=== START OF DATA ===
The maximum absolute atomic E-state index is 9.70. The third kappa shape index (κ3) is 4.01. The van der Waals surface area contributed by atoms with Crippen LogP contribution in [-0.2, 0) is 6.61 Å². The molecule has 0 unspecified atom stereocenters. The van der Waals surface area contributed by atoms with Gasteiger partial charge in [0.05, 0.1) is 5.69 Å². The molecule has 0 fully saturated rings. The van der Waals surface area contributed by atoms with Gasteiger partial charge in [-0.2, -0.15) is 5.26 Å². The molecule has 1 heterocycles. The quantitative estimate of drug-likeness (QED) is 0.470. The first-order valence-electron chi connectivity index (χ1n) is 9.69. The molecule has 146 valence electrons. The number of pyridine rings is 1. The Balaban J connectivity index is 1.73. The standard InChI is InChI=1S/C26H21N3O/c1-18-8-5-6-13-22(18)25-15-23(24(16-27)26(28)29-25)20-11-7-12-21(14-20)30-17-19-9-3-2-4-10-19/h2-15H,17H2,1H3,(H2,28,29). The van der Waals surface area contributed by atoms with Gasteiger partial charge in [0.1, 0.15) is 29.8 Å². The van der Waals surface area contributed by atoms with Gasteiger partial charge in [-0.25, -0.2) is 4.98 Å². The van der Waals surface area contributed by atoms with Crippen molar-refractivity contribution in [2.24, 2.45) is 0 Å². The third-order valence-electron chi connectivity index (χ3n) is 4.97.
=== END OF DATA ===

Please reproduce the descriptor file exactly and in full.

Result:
The maximum absolute atomic E-state index is 9.70. The third kappa shape index (κ3) is 4.01. The van der Waals surface area contributed by atoms with Crippen LogP contribution in [-0.2, 0) is 6.61 Å². The molecule has 0 unspecified atom stereocenters. The van der Waals surface area contributed by atoms with Gasteiger partial charge in [0.05, 0.1) is 5.69 Å². The molecule has 0 fully saturated rings. The van der Waals surface area contributed by atoms with Gasteiger partial charge in [-0.2, -0.15) is 5.26 Å². The molecule has 1 heterocycles. The quantitative estimate of drug-likeness (QED) is 0.470. The first-order valence-electron chi connectivity index (χ1n) is 9.69. The molecule has 146 valence electrons. The number of pyridine rings is 1. The Balaban J connectivity index is 1.73. The standard InChI is InChI=1S/C26H21N3O/c1-18-8-5-6-13-22(18)25-15-23(24(16-27)26(28)29-25)20-11-7-12-21(14-20)30-17-19-9-3-2-4-10-19/h2-15H,17H2,1H3,(H2,28,29). The van der Waals surface area contributed by atoms with Gasteiger partial charge in [0.1, 0.15) is 29.8 Å². The van der Waals surface area contributed by atoms with Gasteiger partial charge in [-0.25, -0.2) is 4.98 Å². The van der Waals surface area contributed by atoms with Crippen molar-refractivity contribution in [2.24, 2.45) is 0 Å². The third-order valence-electron chi connectivity index (χ3n) is 4.97.